The Devil's Own Movie Review

Movie Review by Anthony Leong © Copyright 1997


It's not an American story. It's an Irish one.

The production of "The Devil's Own" was bedeviled by going into production without a completed script, friction between the two principal leads (Brad 'wash your hair!' Pitt and Harrison Ford), some badmouthing about the shoot from Pitt, some poor audience reactions at test screenings, and some last-minute reshoots. And what did all this grief result in? A passable thriller.

There have been many movies over the past few years dealing with the conflict in Northern Ireland: "In the Name of the Father", "Michael Collins", "Nothing Personal", and "The Crying Game". TDO is the big-budget American take on this genre that removes any hint of thoughtful analysis of the dissension between the Catholics and the Protestants, and in its stead strips the story down to the displacement of loyalties in a man who doesn't even have a stake in the Irish conflict.

Frankie McGuire (Pitt) saw his father gunned down at the dinner table when he was eight years old. He grows up to be the leader of an Irish Republican Army cell, and after narrowly escaping capture by the British, goes to New York to buy some guided missiles. With the help of an Irish-American judge, Frankie (under the name of Rory Devaney) is taken in by good-guy cop Tom O'Meara (Ford), who allows him to live in the basement apartment. Immediately, the O'Meara family warms up to the stranger in their midst, and vice versa. It is probably here, in these scenes of the bonding between the O'Mearas and Frankie, that the movie's strength lies.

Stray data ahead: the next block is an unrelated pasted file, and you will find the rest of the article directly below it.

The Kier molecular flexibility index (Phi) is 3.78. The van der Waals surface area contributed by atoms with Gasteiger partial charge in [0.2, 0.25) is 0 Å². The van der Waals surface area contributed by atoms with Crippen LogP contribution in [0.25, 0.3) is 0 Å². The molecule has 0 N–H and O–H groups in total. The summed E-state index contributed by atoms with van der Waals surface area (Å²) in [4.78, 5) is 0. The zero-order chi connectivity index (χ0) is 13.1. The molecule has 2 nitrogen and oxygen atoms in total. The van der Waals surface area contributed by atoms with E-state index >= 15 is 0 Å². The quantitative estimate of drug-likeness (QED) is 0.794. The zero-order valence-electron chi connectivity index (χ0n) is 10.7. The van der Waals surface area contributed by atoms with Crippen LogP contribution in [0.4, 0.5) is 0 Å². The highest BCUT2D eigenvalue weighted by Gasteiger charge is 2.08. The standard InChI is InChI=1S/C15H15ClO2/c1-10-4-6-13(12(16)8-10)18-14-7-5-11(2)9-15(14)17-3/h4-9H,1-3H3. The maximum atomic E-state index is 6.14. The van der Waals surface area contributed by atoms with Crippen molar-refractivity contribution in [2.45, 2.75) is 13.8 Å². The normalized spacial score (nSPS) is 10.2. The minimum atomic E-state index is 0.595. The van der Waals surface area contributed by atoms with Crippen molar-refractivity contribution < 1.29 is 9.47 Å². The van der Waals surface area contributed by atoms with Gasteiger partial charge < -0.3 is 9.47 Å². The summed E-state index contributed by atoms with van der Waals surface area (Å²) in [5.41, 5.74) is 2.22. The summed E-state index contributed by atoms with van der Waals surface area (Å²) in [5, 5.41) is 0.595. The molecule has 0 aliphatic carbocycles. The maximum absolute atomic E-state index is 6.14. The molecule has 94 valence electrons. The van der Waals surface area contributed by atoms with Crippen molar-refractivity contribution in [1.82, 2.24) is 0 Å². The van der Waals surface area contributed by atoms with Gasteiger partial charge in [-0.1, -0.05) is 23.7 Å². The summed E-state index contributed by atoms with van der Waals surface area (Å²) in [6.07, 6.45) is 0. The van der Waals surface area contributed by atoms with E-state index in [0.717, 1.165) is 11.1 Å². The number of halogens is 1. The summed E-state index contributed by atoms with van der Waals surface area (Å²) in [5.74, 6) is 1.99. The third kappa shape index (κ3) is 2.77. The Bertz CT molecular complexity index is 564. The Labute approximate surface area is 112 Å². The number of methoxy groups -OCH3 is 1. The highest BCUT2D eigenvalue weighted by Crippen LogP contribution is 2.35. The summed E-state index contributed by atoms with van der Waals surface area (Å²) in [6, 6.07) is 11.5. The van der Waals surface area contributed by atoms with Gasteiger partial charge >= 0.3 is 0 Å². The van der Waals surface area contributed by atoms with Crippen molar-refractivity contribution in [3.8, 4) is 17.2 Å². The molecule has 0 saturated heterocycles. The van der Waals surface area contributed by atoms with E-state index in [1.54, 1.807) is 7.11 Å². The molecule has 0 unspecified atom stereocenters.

Frankie is unswerving in his determination to return to Ireland with the missiles, arranging a buy with an oily arms dealer (Treat Williams) and repairing a tugboat that will be used to ship them. Tom is also unswerving in his honesty and sense of justice, which is severely tested when his partner (Ruben Blades) shoots a fleeing suspect in the back (I smell a thematic set-up!). As the movie enters the third act, these two similar personalities with contrasting objectives clash in a final confrontation that defies logic and strains the credibility of the story.

The budget was purported to be in excess of $90 million-- where did they spend it? Though this movie does have some interesting action sequences (especially the opening sequence where we see an adult Frankie McGuire in a running battle with British soldiers through the streets of Belfast), there was nothing in TDO that was particularly over-the-top in terms of special effects or elaborate sets to justify the budget, considering that the effects-laden "Independence Day" was made for $20 million less.

The only reason why I rented this movie was because a) Harrison Ford was in it and b) the director, Alan J. Pakula, had directed some decent suspense-thrillers in the past ("All the President's Men" and "Presumed Innocent"). Overall, "The Devil's Own" was an 'okay' evening rental, but unfortunately, I was hoping for so much more.


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